Valium Addiction & Abuse

valium pills

What is Valium? Valium is a brand name for diazepam — a benzodiazepine that is popularly prescribed to treat a range of conditions from muscle spasms to panic disorder and anxiety. It is also used to treat people suffering from alcohol withdrawal. The drug acts as a depressant and calms the central nervous system.

In decades past, this potent long-acting drug was dubbed “mother’s little helper.” Popularly prescribed to women in the 1960s and 1970s, Valium became a standby for women who were trying to juggle the difficulties of motherhood and marriage, and for others, the struggle of being single in this era. The Madness Network News reports 59.3 million prescriptions being written for Valium in America in 1974 alone.

Today, the rate at which this drug is prescribed is lower, but the “Is Valium addictive?” question is still commonly asked. The short answer is yes, and the rate of Valium addiction continues to persist. According to Forbes Magazine, Valium was prescribed 14 million times in 2009.

Who Does Valium Addiction Affect?

Prescription drug abuse is an ever-growing problem in the US, and no demographic seems to be exempt from this issue. Anyone who has been prescribed Valium to treat a medical condition is at a heightened risk for dependence if the drug is misused or used for longer than prescribed. This can lead to Valium addiction. In one study of older adults who used benzodiazepines for three months or more, they had a 51 percent increased risk of developing Alzheimer’s disease, per the British Medical Journal.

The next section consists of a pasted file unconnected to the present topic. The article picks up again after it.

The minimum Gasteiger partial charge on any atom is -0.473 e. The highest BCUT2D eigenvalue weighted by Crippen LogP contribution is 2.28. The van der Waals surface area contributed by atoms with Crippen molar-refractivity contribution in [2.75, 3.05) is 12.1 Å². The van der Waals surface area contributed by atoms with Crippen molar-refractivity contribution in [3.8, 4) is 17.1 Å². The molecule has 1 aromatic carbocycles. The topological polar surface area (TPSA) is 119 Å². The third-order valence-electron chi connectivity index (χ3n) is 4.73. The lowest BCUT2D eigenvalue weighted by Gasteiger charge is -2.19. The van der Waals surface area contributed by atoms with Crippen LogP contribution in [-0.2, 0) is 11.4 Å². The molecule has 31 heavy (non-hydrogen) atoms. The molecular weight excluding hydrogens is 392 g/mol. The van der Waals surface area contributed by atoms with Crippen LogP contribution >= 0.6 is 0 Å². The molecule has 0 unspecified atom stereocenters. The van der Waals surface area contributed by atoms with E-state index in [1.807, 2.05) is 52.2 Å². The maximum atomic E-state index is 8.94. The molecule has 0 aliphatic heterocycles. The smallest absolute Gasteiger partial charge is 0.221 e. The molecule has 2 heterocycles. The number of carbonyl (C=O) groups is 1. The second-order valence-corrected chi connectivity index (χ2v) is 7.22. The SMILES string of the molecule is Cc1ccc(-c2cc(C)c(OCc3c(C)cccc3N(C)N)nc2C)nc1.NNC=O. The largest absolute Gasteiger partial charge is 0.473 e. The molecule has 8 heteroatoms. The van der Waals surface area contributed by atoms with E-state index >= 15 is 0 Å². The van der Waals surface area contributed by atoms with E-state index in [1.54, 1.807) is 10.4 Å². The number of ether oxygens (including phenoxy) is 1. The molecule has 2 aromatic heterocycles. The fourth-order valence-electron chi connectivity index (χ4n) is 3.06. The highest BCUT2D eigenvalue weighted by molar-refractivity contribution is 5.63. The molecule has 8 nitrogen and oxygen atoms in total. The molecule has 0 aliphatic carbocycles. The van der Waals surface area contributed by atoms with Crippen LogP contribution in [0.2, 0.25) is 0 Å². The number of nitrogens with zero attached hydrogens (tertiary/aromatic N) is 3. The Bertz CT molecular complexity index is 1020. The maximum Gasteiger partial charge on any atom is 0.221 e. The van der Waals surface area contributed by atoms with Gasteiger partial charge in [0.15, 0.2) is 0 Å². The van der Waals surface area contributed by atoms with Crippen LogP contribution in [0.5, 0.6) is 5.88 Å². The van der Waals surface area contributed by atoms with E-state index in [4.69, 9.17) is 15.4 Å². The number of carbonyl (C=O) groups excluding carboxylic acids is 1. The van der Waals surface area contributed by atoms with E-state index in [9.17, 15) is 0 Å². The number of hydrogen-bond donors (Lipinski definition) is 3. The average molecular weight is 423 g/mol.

The aging American population is consistently at risk of growing dependent upon prescription drugs, given the rate at which they consume them. Georgetown University reports 75 percent of people aged 51-64 use prescription drugs, versus 91 percent for people aged 80 and above. Valium is prescribed to around 100,000 elderly individuals every year, per Health Day, and many of them end up developing Valium addiction. Health & Science reports 17 percent of American citizens over the age of 59 abuse prescription drugs or alcohol.

Benzodiazepines like Valium are particularly popular among teenagers, too. A 2014 survey notes 1.7 percent of 8th graders, 3.9 percent of 10th graders, and 4.7 percent of 12th graders reported past-year misuse or abuse of tranquilizers like Valium, per the National Institute on Drug Abuse.